Facebook making mistakes with Beacon

By November 23, 2007 3 Comments

A couple of weeks ago I posted some details on Facebook’s new advertising platform.  I described what they are doing, said it was smart that they are trying to leverage the trust/friend relationships in the site, but warned that the execution would be difficult.

The key risk, as highlighted in the comments, and also by Alan over on Broadstuff, is that greed triumphs over wisdom and the trust/friend relationships get turned in conduits for advertising spam.  At the limit we might all stop using Facebook because we tire of getting constantly inundated by messages about what our friends are buying.

At the moment we trust Facebook not to abuse the information we put into the site – including who aourfriends are.  But this type of trust is a fragile thing and once broken it is very difficult to repair.

It is for this reason I concluded my last post by saying that the execution would be tricky, but I also said that so far Facebook seemed to understand the risks and challenges.

It looks like I was wrong.

First a little example of how the Facebook Beacon system works from Joho (thanks to Fred for the pointer):

The new ad infrastructure enables Facebook to extend their reach onto other companies’ sites. For example, if you rent a copy of “Biodome” from, Blockbuster will look for a Facebook cookie on your computer. If it finds one, it will send a ping to Facebook. The Blockbuster site will pop up a “toast” (= popup) asking if you want to let your friends at Facebook know that you rented “Biodome.” If you say yes, next time you log into Facebook, Facebook will ask you to confirm that you want to let your friends know of your recent rental. If you say yes, that becomes an event that’s propagated in the news feed going to your friends.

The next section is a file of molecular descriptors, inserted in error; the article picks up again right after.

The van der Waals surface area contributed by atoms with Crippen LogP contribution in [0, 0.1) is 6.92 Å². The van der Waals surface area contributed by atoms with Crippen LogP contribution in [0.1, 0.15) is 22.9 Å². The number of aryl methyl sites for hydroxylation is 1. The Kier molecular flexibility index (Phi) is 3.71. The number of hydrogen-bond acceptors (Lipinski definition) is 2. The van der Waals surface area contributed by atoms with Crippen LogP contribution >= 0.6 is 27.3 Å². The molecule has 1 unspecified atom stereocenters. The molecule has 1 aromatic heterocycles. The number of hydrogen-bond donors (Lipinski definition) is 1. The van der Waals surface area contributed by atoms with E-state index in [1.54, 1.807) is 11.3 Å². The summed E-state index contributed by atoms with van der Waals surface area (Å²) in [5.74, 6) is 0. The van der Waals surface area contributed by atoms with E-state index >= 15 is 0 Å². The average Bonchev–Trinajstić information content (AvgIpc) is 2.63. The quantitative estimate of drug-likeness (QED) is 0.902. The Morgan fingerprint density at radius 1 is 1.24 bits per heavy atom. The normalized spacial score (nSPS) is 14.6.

And now about how they are getting the execution wrong, also from Joho:

Facebook gets the defaults wrong in two very significant areas.

When Blockbuster gives you the popup asking if you want to let your Facebook friends know about your rental, if you do not respond in fifteen seconds, the popup goes away … and a “yes” is sent to Facebook. Wow, is that not what should happen! Not responding far more likely indicates confusion or dismissal-through-inaction than someone thinking “I’ll save myself the click.”

Further, we are not allowed to opt out of the system. At your Facebook profile, you can review a list of all the sites you’ve been to that have presented you with the Facebook spam-your-friends option, and you can opt out of the sites one at a time. But you cannot press a big red button that will take you out of the system entirely. So, if you’ve deselected Blockbuster and the Manly Sexual Inadequacy Clinic from the list, if you go to a new site that’s done the deal with Facebook, you’ll get the popup again there. We should be allowed to Just Say No, once and for all.

It is often the small things that are the difference between success and failure.  In this case getting the defaults wrong could destroy the trust in the whole system.